Tage Thompson (72) celebrates one of his goals Thursday. ©2024, Micheline Veluvolu

Sabres’ Tage Thompson bounces back, scores twice in win before leaving with injury: ‘He was on a mission’

BUFFALO – Some one-on-one chats with Tage Thompson following his worst outing this season left Sabres coach Don Granato feeling like his star center would bounce back in a hurry.

“He was on a mission to play better than he played the other night,” Granato said after Thompson scored twice twice in the first period of Thursday’s 5-3 win over the Ottawa Senators at KeyBank Center. “… And he did with urgency, and obviously he’s a dangerous guy when he’s playing with that type of urgency.”

Thompson, a non-factor in Tuesday’s 5-2 loss to the Seattle Kraken, performed dynamically Thursday before the crowd of 16,083 fans, looking every bit like the guy who scored 47 goals and 94 points last season.

The American skated coast-to-coast on his first goal, carrying the puck from deep in his own zone to put the Sabres up 2-1 at 17:28. Then he gave them a two-goal lead at 19:28, scoring a rare power-play goal from the left circle.

He pumped five shots on net before sitting out late with an undisclosed injury. He also briefly departed in the second period after taking a high-stick in the face. It’s unclear why he left the second time.

Granato said the Sabres will know more about Thompson today.

“Tage, I think, will be OK,” he said. “But we’ll find out.”

Thompson, who got off to a slow start this season before injuring his hand, has quietly compiled his best stretch all year, scoring seven goals and 12 points in his last nine games. While Granato moved him to the third line and shortened his minutes Tuesday, that was a rare off night.

“He’s just got so much confidence with the puck,” said Sabres center Dylan Cozens, whose empty-net goal sealed just the Sabres’ ninth home win this season. “You can see when he has that confidence, he’s just making guys look silly out there and he’s shooting the puck with authority. Those two goals were pretty hard shots.

“So that’s the Tage we all know and love and hopefully we see a lot more of that the second half of the year.”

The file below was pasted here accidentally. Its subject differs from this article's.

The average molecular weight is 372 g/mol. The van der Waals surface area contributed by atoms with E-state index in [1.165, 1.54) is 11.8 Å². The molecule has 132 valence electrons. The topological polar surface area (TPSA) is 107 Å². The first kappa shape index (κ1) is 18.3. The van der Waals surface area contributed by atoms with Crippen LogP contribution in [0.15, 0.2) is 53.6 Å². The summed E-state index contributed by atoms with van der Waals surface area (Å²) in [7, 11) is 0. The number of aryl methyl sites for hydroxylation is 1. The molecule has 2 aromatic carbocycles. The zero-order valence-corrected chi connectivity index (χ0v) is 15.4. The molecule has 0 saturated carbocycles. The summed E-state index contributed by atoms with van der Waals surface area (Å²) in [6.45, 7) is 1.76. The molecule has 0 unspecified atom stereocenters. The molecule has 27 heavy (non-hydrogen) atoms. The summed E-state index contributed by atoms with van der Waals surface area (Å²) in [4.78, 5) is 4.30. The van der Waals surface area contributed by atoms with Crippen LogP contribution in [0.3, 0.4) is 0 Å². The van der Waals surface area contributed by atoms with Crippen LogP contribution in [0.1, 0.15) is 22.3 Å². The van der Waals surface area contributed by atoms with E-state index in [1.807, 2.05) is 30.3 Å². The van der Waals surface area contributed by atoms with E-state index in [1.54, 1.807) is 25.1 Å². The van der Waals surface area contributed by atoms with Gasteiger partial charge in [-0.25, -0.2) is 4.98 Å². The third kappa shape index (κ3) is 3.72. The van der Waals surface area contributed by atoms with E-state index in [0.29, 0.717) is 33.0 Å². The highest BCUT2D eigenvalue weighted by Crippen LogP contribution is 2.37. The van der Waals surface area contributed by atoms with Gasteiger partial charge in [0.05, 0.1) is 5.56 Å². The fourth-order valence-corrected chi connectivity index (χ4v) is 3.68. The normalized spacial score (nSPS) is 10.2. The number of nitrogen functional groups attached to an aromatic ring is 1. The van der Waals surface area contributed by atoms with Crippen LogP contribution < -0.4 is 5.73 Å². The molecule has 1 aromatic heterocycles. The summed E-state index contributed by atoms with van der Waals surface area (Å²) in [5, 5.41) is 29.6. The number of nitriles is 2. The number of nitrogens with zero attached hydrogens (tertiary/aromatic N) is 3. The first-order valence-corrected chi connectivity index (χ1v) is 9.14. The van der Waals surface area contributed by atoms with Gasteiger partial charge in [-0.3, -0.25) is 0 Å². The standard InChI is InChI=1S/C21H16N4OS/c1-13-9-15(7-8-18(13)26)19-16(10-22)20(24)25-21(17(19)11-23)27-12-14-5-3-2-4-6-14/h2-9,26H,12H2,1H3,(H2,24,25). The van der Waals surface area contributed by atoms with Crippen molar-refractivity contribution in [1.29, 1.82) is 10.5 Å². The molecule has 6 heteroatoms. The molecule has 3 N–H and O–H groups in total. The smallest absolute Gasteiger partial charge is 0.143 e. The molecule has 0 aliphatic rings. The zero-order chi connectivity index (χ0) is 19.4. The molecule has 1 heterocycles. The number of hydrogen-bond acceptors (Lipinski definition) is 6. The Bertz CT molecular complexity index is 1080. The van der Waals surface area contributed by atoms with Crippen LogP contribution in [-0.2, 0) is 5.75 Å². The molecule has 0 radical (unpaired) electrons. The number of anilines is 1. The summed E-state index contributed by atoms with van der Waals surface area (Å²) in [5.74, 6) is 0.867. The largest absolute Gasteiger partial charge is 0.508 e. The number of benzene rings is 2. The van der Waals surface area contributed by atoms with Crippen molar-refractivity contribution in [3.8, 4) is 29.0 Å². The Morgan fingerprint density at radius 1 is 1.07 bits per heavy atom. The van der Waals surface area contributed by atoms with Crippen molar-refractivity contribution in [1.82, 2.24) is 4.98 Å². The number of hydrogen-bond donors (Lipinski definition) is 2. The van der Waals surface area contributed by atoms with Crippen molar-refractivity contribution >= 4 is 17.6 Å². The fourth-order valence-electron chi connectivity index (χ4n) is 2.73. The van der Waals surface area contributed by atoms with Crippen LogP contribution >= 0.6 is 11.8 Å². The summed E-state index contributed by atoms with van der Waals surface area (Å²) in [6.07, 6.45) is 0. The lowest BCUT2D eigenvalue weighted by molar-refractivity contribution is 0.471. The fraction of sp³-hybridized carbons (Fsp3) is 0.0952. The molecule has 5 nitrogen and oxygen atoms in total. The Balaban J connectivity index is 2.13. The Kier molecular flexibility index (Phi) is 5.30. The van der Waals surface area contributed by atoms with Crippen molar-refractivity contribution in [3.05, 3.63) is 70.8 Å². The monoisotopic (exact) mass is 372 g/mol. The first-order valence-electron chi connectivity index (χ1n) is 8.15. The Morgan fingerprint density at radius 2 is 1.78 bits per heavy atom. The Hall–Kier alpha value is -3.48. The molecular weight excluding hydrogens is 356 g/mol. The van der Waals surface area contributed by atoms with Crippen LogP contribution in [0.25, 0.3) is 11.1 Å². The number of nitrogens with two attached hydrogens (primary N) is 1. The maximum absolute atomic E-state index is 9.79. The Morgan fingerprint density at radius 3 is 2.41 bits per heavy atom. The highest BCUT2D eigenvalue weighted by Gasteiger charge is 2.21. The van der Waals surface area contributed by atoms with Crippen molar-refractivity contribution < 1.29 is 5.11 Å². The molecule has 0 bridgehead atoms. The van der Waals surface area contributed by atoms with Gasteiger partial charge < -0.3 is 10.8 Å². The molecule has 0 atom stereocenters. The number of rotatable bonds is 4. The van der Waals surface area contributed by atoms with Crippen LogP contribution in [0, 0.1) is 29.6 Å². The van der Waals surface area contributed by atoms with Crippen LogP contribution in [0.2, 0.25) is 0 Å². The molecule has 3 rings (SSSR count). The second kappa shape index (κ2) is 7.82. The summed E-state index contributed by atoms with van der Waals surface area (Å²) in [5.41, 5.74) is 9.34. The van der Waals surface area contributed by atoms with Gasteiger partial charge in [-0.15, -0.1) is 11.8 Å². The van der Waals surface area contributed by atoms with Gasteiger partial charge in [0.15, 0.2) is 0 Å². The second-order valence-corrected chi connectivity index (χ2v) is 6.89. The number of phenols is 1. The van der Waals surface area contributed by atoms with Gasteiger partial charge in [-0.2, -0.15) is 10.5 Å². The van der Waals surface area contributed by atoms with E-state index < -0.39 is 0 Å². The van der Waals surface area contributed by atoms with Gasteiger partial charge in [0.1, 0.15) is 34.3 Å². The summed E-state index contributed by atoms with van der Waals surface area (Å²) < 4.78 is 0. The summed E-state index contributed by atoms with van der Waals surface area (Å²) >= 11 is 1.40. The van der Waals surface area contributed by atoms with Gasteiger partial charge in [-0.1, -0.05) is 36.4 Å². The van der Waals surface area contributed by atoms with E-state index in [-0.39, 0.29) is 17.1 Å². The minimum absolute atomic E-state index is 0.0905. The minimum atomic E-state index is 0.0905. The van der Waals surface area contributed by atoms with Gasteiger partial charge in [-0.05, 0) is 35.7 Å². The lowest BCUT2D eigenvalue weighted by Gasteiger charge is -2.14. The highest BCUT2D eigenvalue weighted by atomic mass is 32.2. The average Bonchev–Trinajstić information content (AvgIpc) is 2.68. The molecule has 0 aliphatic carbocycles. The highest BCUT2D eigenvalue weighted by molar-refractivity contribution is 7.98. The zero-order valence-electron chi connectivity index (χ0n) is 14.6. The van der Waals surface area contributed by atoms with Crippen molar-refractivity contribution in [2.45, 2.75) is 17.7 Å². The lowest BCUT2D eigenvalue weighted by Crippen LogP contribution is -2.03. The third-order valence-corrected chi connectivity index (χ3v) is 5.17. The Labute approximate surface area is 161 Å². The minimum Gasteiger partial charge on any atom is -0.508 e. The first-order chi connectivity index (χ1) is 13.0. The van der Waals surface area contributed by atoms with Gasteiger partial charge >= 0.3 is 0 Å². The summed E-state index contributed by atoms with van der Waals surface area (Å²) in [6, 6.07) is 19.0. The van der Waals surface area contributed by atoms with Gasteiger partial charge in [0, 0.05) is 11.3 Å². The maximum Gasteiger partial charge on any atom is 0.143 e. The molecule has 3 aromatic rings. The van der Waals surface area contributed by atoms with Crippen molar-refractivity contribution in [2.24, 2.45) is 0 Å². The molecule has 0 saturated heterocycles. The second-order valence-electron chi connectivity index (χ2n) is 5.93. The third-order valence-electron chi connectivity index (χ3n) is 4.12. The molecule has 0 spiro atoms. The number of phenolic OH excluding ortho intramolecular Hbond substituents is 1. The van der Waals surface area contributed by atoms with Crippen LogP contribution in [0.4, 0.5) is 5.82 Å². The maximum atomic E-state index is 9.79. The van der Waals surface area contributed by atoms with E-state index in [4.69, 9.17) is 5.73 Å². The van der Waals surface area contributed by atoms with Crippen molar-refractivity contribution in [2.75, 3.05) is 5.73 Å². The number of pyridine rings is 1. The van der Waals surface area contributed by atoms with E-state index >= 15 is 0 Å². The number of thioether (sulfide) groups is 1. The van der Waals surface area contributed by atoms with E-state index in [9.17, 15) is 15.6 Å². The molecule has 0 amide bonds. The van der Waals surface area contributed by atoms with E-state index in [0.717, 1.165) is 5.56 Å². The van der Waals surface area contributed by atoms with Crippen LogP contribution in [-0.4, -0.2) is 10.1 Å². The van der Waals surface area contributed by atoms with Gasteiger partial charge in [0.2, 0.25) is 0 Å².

The Sabres, who have won three of their last four games, need contributions like they received Thursday if they want to make a second-half playoff push.

It was a get-well game that for 40 minutes the Sabres took full advantage of, jumping out to a 4-1 lead.

The Senators, a team that has recently fired its coach and general manager, limped into town to close a five-game road trip having lost all four games out west and 11 of their last 14.

Winger JJ Peterka and center Peyton Krebs each ended 12-game goal droughts, scoring for the first time since Dec. 11. Cozens’ goal ended an eight-game drought.

Perhaps most impressively, the Sabres clamped down on Ottawa defensively, limiting their chances to the perimeter for the first 40 minutes.

The Sabres blocked a season-high 27 shots. Rookie defenseman Ryan Johnson recorded a game-high six.

“We were in the middle of the rink,” Granato said. “We weren’t running out of position. Obviously, the net’s in the middle of the rink and when you’re in the middle of the rink, the puck’s going to come to you. And you got to be willing to block shots, but you can’t be caught outside ice. We didn’t reload the middle of the rink the other night well enough, and that was a big point of emphasis tonight.”

When the Senators made a late push, getting two third-period goals from Claude Giroux to creep within 4-3, the Sabres kept their cool.

“We want the wins,” Krebs said. “We know the taste of what it feels like to lose and it’s not fun. As a group, collectively, we came into the third period and said, ‘We need to lock in right now,’ and we did that. Obviously let in a couple goals there, but we didn’t get flustered and we made it happen.”

Sabres goalie Ukko-Pekka Luukkonen looked sharp again, making 25 saves while extending his winning streak to three games.

Senators goalie Anton Forsberg suffered a groin injury in the first period and was replaced by Joonas Korpisalo.

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